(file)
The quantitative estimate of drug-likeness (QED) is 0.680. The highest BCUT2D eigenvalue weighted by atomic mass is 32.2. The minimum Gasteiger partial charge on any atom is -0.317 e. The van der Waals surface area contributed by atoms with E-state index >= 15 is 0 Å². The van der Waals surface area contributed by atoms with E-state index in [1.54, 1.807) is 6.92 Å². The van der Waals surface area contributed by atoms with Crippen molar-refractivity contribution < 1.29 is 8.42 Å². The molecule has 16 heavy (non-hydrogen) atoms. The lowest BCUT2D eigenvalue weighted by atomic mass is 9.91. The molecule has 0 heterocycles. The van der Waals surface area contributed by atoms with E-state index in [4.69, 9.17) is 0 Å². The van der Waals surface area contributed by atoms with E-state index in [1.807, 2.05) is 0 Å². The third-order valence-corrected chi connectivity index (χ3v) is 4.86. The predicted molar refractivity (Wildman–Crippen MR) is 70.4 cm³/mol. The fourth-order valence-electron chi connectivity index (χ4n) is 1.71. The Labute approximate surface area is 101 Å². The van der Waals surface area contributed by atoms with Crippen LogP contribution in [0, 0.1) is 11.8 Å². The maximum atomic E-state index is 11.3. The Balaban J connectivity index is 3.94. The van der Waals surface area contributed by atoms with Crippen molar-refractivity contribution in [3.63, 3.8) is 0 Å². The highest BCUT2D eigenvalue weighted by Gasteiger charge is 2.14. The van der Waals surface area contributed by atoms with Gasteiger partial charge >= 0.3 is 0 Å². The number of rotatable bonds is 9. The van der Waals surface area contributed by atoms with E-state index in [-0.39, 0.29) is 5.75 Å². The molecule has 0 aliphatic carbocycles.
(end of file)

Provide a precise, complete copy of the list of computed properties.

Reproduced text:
The quantitative estimate of drug-likeness (QED) is 0.680. The highest BCUT2D eigenvalue weighted by atomic mass is 32.2. The minimum Gasteiger partial charge on any atom is -0.317 e. The van der Waals surface area contributed by atoms with E-state index >= 15 is 0 Å². The van der Waals surface area contributed by atoms with E-state index in [1.54, 1.807) is 6.92 Å². The van der Waals surface area contributed by atoms with Crippen molar-refractivity contribution < 1.29 is 8.42 Å². The molecule has 16 heavy (non-hydrogen) atoms. The lowest BCUT2D eigenvalue weighted by atomic mass is 9.91. The molecule has 0 heterocycles. The van der Waals surface area contributed by atoms with E-state index in [4.69, 9.17) is 0 Å². The van der Waals surface area contributed by atoms with E-state index in [1.807, 2.05) is 0 Å². The third-order valence-corrected chi connectivity index (χ3v) is 4.86. The predicted molar refractivity (Wildman–Crippen MR) is 70.4 cm³/mol. The fourth-order valence-electron chi connectivity index (χ4n) is 1.71. The Labute approximate surface area is 101 Å². The van der Waals surface area contributed by atoms with Crippen LogP contribution in [0, 0.1) is 11.8 Å². The maximum atomic E-state index is 11.3. The Balaban J connectivity index is 3.94. The van der Waals surface area contributed by atoms with Crippen molar-refractivity contribution in [3.63, 3.8) is 0 Å². The highest BCUT2D eigenvalue weighted by Gasteiger charge is 2.14. The van der Waals surface area contributed by atoms with Gasteiger partial charge >= 0.3 is 0 Å². The number of rotatable bonds is 9. The van der Waals surface area contributed by atoms with E-state index in [-0.39, 0.29) is 5.75 Å². The molecule has 0 aliphatic carbocycles.